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Functional Programming includes complex concepts and advanced ideas such as building abstractions with functions, compound data and list processing. Other core concepts, such as lists and evaluation of expressions, might seem simpler yet prove to be complex for some students, as we will show in this paper. Teaching FP issues to secondary school students gave us an opportunity to rethink our beliefs about Computer Science Education, FP courses, and their implementations in schools. As part of a new CS curriculum for secondary school students in Israel we developed a FP course, using DrScheme 1 environment, based on recent research in science education that emphasizes the constructivist nature of learning. In this paper we will focus on two of the typical learning obstacles that were found in our field research. One is the conceptual conflict between the functional and the imperative paradigms, and the other is the difficulty to capture the functional evaluation process. Keywords Con...
D.P.: From variadic functions to variadic relations: A miniKanren perspective
 University of Chicago
, 2006
"... We present an implementation of miniKanren, an embedding of logic programming in R 5 RS Scheme that comprises three logic operators. We describe these operators, and use them to define plus o, a relation that adds two numbers. We then define plus ∗o, which adds zero or more numbers; plus ∗o takes ex ..."
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We present an implementation of miniKanren, an embedding of logic programming in R 5 RS Scheme that comprises three logic operators. We describe these operators, and use them to define plus o, a relation that adds two numbers. We then define plus ∗o, which adds zero or more numbers; plus ∗o takes exactly two arguments, the first of which is a list of numbers to be added or a logical variable representing such a list. We call such a relation pseudovariadic. Combining Scheme’s varargs facility with pseudovariadic helper relations leads to variadic relations, which take a variable number of arguments. We focus on pseudovariadic relations, which we demonstrate are more flexible than their variadic equivalents. We show how to define plus ∗o in terms of plus o using foldr o and foldl o, higherorder relational abstractions derived from Haskell’s foldr and foldl functions. These higherorder abstractions demonstrate the benefit of embedding relational operators in a functional language. We define many other pseudovariadic relations using foldr o and foldl o, consider the limitations of these abstractions, and explore their effect on the divergence behavior of the relations they define. We also consider doublepseudovariadic relations, a generalization of pseudovariadic relations that take as their first argument a list of lists or a logical variable representing a list of lists.
Pure, Declarative, and Constructive Arithmetic Relations (Declarative Pearl) ⋆
"... Abstract. We present decidable logic programs for addition, multiplication, division with remainder, exponentiation, and logarithm with remainder over the unbounded domain of natural numbers. Our predicates represent relations without mode restrictions or annotations. They are fully decidable under ..."
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Abstract. We present decidable logic programs for addition, multiplication, division with remainder, exponentiation, and logarithm with remainder over the unbounded domain of natural numbers. Our predicates represent relations without mode restrictions or annotations. They are fully decidable under the common, DFSlike, SLD resolution strategy of Prolog or under an interleaving refinement of DFS. We prove that the evaluation of our arithmetic goals always terminates, given arguments that share no logic variables. Further, the (possibly infinite) set of solutions for a goal denotes exactly the corresponding mathematical relation. (For SLD without interleaving, and for some infinite solution sets, only half of the relation’s domain may be covered.) We define predicates to handle unary (for illustration) and binary representations of natural numbers, and prove termination and completeness of these predicates. Our predicates are written in pure Prolog, without cut (!), var/1, or other nonlogical operators. The purity and minimalism of our approach allows us to declare arithmetic in other logic systems, such as Haskell type classes. 1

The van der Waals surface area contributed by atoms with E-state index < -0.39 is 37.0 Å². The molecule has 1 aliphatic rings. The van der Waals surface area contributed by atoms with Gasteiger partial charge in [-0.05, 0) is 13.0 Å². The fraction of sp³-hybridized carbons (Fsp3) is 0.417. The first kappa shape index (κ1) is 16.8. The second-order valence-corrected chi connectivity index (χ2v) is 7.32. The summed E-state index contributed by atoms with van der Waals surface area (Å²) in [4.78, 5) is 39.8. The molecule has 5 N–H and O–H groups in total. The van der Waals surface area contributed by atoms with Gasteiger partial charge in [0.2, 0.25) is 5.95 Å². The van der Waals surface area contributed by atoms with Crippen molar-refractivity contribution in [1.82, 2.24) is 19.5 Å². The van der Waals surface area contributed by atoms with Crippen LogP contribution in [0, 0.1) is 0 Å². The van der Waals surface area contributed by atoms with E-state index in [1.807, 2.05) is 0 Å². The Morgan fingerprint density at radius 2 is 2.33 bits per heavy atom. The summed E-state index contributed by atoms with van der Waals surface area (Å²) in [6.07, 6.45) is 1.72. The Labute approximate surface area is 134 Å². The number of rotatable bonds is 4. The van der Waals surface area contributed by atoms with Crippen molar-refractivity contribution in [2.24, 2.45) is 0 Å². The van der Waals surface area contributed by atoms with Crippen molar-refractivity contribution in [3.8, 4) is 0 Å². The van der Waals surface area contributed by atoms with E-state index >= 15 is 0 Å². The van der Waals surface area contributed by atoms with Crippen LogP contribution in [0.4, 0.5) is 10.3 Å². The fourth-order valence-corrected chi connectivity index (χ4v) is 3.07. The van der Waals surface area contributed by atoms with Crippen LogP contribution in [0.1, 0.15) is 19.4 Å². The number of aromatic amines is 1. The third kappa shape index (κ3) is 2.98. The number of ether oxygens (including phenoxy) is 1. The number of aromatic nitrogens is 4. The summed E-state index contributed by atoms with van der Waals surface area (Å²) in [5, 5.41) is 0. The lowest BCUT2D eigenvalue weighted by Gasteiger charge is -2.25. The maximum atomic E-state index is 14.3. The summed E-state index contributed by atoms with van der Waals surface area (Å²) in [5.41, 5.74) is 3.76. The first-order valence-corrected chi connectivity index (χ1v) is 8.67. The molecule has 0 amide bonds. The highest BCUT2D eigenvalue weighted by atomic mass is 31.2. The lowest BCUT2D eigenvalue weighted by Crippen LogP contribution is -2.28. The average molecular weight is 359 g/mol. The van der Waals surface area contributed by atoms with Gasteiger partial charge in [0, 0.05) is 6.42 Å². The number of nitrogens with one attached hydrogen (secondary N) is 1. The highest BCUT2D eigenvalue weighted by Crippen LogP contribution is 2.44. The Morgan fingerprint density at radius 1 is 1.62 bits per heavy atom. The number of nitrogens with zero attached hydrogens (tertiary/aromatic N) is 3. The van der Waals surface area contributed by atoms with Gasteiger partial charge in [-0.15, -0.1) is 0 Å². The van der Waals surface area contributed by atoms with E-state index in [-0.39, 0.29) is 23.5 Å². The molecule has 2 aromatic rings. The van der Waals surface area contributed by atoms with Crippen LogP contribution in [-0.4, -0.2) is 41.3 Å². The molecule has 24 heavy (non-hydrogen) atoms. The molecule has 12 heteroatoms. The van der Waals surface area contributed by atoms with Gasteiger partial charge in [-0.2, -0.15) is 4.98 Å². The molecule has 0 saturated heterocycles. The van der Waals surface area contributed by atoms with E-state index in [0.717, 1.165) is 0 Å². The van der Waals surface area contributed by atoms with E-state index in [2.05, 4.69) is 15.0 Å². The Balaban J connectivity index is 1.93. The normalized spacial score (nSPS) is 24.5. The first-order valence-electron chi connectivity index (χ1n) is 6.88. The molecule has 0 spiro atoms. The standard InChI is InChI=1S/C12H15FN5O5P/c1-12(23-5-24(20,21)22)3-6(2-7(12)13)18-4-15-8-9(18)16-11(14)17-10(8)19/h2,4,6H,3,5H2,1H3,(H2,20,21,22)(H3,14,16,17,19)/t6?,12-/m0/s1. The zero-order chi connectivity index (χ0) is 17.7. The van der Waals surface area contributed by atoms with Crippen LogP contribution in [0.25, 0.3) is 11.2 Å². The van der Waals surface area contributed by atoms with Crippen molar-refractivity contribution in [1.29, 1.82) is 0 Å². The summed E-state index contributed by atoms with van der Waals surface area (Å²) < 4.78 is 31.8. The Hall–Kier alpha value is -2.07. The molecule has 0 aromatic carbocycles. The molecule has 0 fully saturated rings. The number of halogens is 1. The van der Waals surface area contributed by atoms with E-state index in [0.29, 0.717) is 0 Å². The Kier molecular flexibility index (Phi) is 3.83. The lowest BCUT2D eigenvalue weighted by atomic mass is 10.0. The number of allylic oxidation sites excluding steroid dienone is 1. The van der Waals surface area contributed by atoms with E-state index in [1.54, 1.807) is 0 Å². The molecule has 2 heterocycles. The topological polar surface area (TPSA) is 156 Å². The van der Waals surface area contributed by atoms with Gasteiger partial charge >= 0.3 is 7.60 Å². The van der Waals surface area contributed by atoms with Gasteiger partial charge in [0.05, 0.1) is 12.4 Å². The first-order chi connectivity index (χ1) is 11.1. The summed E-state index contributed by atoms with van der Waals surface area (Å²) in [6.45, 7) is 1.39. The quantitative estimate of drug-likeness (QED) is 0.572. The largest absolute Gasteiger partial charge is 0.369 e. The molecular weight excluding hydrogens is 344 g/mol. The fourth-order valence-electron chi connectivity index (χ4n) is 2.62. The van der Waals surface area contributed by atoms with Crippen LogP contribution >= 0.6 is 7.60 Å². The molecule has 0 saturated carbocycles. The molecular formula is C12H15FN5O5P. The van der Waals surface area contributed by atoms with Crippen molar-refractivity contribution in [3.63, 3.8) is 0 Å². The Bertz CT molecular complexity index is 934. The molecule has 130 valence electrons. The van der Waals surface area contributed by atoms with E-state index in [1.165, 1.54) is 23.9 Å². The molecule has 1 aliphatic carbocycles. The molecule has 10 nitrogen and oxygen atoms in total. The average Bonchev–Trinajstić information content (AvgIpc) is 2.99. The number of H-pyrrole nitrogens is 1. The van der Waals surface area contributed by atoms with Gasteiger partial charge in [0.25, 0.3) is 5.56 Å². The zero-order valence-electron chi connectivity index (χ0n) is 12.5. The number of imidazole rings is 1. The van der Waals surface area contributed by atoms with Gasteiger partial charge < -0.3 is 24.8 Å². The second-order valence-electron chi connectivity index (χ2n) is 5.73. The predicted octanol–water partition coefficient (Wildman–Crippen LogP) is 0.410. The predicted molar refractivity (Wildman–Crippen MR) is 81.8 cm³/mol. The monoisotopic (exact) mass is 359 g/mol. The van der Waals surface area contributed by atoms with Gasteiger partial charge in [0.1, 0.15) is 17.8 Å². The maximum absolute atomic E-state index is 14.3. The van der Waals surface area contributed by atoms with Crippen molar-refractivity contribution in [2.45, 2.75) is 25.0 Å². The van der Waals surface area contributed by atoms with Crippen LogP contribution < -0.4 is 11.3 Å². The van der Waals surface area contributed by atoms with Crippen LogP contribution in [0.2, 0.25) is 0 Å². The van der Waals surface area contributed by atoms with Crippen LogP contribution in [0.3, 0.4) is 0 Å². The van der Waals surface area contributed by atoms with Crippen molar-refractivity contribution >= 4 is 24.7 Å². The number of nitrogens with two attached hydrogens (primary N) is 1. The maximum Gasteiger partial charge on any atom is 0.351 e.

Advanced Programming Techniques Using Scheme
, 1998
"... this paper, we describe an interactive reducer for lambda terms that combines firstclass continuations, macros, delay, and state. We also describe the means by which we induce students to master advanced topics. 1. Introduction ..."
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this paper, we describe an interactive reducer for lambda terms that combines firstclass continuations, macros, delay, and state. We also describe the means by which we induce students to master advanced topics. 1. Introduction
CPS109  Computer Science 1
, 1997
"... ons will be clearly stated on the lab. Individual labs are worth very few marks, so if they are not handed in on time, no opportunity will be available to hand them in later, and they will not cause an INC grade. The departmental assignment policy applies. You are expected to have read and understoo ..."
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ons will be clearly stated on the lab. Individual labs are worth very few marks, so if they are not handed in on time, no opportunity will be available to hand them in later, and they will not cause an INC grade. The departmental assignment policy applies. You are expected to have read and understood it. If you have any questions about this please come and talk to me. All labs and assignments must have complete header documentation, including a statement of authorship. Labs Lab time will be used for working through formal labs with example problems. These labs will be written up and handed in at the end of the lab. There will be 9 labs to be handed in (none for weeks before assignments are due, although teaching assistants and the professor will be available for questions, or for November 6 when the lab time will be used for an online test). Course Outline The text for the course (and for CPS209) is The Schematics of Computati